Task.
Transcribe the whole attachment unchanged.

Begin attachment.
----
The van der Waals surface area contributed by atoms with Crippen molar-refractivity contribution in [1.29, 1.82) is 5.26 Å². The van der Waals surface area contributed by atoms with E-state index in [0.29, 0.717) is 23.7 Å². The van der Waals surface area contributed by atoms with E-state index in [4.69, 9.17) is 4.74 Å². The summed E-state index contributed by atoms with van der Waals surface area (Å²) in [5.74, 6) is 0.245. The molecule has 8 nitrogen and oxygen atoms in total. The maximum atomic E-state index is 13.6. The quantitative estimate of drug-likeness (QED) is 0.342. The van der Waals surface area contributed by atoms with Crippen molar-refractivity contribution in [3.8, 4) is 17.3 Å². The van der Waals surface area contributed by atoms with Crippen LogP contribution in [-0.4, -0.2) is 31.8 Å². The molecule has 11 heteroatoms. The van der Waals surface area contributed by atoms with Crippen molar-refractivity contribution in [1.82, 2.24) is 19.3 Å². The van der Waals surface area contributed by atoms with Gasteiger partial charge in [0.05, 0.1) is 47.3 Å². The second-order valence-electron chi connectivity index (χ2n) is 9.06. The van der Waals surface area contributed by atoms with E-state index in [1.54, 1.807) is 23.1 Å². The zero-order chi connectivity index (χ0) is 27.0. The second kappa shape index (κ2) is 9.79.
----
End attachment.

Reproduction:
The van der Waals surface area contributed by atoms with Crippen molar-refractivity contribution in [1.29, 1.82) is 5.26 Å². The van der Waals surface area contributed by atoms with E-state index in [0.29, 0.717) is 23.7 Å². The van der Waals surface area contributed by atoms with E-state index in [4.69, 9.17) is 4.74 Å². The summed E-state index contributed by atoms with van der Waals surface area (Å²) in [5.74, 6) is 0.245. The molecule has 8 nitrogen and oxygen atoms in total. The maximum atomic E-state index is 13.6. The quantitative estimate of drug-likeness (QED) is 0.342. The van der Waals surface area contributed by atoms with Crippen molar-refractivity contribution in [3.8, 4) is 17.3 Å². The van der Waals surface area contributed by atoms with Crippen LogP contribution in [-0.4, -0.2) is 31.8 Å². The molecule has 11 heteroatoms. The van der Waals surface area contributed by atoms with Crippen molar-refractivity contribution in [1.82, 2.24) is 19.3 Å². The van der Waals surface area contributed by atoms with Gasteiger partial charge in [0.05, 0.1) is 47.3 Å². The second-order valence-electron chi connectivity index (χ2n) is 9.06. The van der Waals surface area contributed by atoms with E-state index in [1.54, 1.807) is 23.1 Å². The zero-order chi connectivity index (χ0) is 27.0. The second kappa shape index (κ2) is 9.79.